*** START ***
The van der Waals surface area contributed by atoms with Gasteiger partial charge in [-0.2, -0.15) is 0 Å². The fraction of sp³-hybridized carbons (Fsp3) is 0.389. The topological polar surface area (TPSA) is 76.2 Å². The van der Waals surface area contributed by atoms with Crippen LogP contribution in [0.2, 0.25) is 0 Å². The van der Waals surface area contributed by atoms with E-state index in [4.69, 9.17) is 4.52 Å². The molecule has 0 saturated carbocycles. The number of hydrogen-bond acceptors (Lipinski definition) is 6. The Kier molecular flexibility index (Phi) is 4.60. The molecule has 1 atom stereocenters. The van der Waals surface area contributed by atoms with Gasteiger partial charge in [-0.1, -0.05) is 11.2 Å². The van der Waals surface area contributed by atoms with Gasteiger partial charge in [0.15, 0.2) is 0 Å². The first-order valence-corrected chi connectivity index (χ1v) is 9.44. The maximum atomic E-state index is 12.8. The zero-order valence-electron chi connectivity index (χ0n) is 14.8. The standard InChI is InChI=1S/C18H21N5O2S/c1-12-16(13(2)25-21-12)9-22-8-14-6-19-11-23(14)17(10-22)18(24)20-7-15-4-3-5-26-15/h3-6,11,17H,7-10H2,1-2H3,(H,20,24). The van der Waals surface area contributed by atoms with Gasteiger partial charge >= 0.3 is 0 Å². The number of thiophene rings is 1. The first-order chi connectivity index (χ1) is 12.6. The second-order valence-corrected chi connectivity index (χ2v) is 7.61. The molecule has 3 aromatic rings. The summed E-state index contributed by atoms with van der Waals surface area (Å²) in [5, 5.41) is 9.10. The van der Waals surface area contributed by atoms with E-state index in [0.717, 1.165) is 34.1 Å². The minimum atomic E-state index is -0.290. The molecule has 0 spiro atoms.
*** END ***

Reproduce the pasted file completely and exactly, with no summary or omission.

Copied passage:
The van der Waals surface area contributed by atoms with Gasteiger partial charge in [-0.2, -0.15) is 0 Å². The fraction of sp³-hybridized carbons (Fsp3) is 0.389. The topological polar surface area (TPSA) is 76.2 Å². The van der Waals surface area contributed by atoms with Crippen LogP contribution in [0.2, 0.25) is 0 Å². The van der Waals surface area contributed by atoms with E-state index in [4.69, 9.17) is 4.52 Å². The molecule has 0 saturated carbocycles. The number of hydrogen-bond acceptors (Lipinski definition) is 6. The Kier molecular flexibility index (Phi) is 4.60. The molecule has 1 atom stereocenters. The van der Waals surface area contributed by atoms with Gasteiger partial charge in [-0.1, -0.05) is 11.2 Å². The van der Waals surface area contributed by atoms with Gasteiger partial charge in [0.15, 0.2) is 0 Å². The first-order valence-corrected chi connectivity index (χ1v) is 9.44. The maximum atomic E-state index is 12.8. The zero-order valence-electron chi connectivity index (χ0n) is 14.8. The standard InChI is InChI=1S/C18H21N5O2S/c1-12-16(13(2)25-21-12)9-22-8-14-6-19-11-23(14)17(10-22)18(24)20-7-15-4-3-5-26-15/h3-6,11,17H,7-10H2,1-2H3,(H,20,24). The van der Waals surface area contributed by atoms with Gasteiger partial charge >= 0.3 is 0 Å². The number of thiophene rings is 1. The first-order chi connectivity index (χ1) is 12.6. The second-order valence-corrected chi connectivity index (χ2v) is 7.61. The molecule has 3 aromatic rings. The summed E-state index contributed by atoms with van der Waals surface area (Å²) in [5, 5.41) is 9.10. The van der Waals surface area contributed by atoms with E-state index in [0.717, 1.165) is 34.1 Å². The minimum atomic E-state index is -0.290. The molecule has 0 spiro atoms.